I also included the DRC+ SDs here just to show that they’re complete nonsense. Pitcher Mark Melancon (15 +/- 14) has one career PA. Pitcher Robert Carson (-43 +/- 7) also has one career PA. Pitcher Randy Choate (-28 +/- 52) had one PA that year and 5 a decade earlier. What in the actual fuck?

The entire DRC+ project is a complete farce at this point. The outputs are a joke*** The SD values are nonsense (table above). The pillars it stands on are complete bullshit. It’s more descriptive of the current season than park adjusted stats because it’s not anywhere near a park-adjusted stat, even though it claims to be. It’s more predictive than park-adjusted stats for next year’s team because it’s somewhat regressed, meaning it basically can’t lose, and it’s also cheating the same way descriptiveness does by keeping a bunch of park factor. Its claimed “substantial improvement over predicting wOBA for team switchers” is statistical malpractice to begin with, and now we see that the one area where it did predict significantly better than regressed wOBA, very-low-PA players, is driven by (almost) ignoring actual results for pitchers and saying they sucked at the plate no matter how well they really hit (and treating low-PA position players with the exact same stat lines as average-ish).

***Check out DRA- land where Billy Wagner is 26 percent more valuable on a per-inning basis than Mariano Rivera and almost as valuable for his career. I love Billy Wagner, but still, come on.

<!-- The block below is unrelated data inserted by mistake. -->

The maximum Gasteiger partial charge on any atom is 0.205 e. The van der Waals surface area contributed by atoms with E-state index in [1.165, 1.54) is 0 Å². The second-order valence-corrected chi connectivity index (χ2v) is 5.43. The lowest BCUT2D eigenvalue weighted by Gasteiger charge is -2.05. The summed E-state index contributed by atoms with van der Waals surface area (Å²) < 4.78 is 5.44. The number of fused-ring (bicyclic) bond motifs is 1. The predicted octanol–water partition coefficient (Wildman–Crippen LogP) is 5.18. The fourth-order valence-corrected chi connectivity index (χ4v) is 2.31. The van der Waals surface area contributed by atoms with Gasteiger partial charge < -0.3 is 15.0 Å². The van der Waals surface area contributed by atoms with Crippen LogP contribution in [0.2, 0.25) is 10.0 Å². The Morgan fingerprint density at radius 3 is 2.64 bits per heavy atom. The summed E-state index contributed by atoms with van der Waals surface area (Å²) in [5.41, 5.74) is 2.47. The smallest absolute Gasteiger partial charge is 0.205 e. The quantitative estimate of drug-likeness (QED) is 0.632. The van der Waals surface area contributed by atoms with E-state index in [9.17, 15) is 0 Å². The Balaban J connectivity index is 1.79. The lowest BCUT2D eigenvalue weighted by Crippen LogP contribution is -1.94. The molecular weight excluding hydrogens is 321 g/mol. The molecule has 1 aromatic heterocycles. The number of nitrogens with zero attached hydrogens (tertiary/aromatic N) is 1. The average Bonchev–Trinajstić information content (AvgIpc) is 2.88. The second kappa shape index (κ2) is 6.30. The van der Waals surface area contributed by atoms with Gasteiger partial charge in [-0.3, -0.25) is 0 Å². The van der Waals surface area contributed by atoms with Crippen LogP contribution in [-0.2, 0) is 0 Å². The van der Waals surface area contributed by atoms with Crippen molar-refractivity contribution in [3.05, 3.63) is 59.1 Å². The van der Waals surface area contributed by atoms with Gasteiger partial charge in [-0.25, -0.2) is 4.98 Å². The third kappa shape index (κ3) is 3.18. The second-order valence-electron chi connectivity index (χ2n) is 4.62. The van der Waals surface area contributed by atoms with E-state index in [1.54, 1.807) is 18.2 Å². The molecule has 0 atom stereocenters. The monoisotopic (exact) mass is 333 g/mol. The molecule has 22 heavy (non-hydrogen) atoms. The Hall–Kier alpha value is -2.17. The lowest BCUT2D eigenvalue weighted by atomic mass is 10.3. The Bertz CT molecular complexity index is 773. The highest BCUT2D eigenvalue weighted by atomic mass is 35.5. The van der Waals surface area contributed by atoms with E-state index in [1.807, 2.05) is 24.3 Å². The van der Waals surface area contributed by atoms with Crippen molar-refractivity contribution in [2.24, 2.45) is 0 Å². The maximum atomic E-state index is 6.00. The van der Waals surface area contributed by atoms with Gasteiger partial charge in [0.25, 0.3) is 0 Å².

RIP 12/29/2018. Comment F to pay respects.

Another great analysis. Have you looked to see if other positions are used to regress performance, beyone the pitcher vs. non-pitcher distinction? It’s interesting that the two highest DRC+ non-pitchers both appeared as PH in their seasons, while the lowest (Boscan) was a catcher. If position is being used, you would expect catchers to be regressed toward a lower mean.

I took a look at non-pitchers who went 0-for-1 (divided between those with 1 K and those with 0 K), which expands the sample a bit. For many of these 1 PA guys it’s hard to know what position DRC+ might assign them (for example, a lot enter a game as PR or PH and then play a couple innings in the field). But in general, it appears that unambiguous catchers are assigned a DRC+ of 70-80, while the outfielders and 1B often are awarded a DRC+ of 80-100 (but not always). I suspect that even among non-pitchers, the low-PA players are regressed based on their fielding position.

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I hadn’t looked, but your finding doesn’t surprise me given how DRC+ treats pitchers.